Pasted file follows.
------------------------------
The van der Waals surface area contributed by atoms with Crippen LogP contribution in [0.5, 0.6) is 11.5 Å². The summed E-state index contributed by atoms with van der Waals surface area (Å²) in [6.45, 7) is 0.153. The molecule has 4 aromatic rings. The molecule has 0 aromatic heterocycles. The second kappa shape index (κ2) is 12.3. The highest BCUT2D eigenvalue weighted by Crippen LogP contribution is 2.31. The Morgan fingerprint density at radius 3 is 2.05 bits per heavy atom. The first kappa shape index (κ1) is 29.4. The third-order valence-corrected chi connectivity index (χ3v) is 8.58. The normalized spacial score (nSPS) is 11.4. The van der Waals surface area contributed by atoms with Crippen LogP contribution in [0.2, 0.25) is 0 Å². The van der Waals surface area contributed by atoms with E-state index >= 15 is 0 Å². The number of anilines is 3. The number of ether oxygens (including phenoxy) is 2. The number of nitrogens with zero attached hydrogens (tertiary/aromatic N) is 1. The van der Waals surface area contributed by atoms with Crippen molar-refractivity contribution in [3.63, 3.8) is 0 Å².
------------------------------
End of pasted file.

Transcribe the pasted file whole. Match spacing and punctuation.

The van der Waals surface area contributed by atoms with Crippen LogP contribution in [0.5, 0.6) is 11.5 Å². The summed E-state index contributed by atoms with van der Waals surface area (Å²) in [6.45, 7) is 0.153. The molecule has 4 aromatic rings. The molecule has 0 aromatic heterocycles. The second kappa shape index (κ2) is 12.3. The highest BCUT2D eigenvalue weighted by Crippen LogP contribution is 2.31. The Morgan fingerprint density at radius 3 is 2.05 bits per heavy atom. The first kappa shape index (κ1) is 29.4. The third-order valence-corrected chi connectivity index (χ3v) is 8.58. The normalized spacial score (nSPS) is 11.4. The van der Waals surface area contributed by atoms with Crippen LogP contribution in [0.2, 0.25) is 0 Å². The van der Waals surface area contributed by atoms with E-state index >= 15 is 0 Å². The number of anilines is 3. The number of ether oxygens (including phenoxy) is 2. The number of nitrogens with zero attached hydrogens (tertiary/aromatic N) is 1. The van der Waals surface area contributed by atoms with Crippen molar-refractivity contribution in [3.63, 3.8) is 0 Å².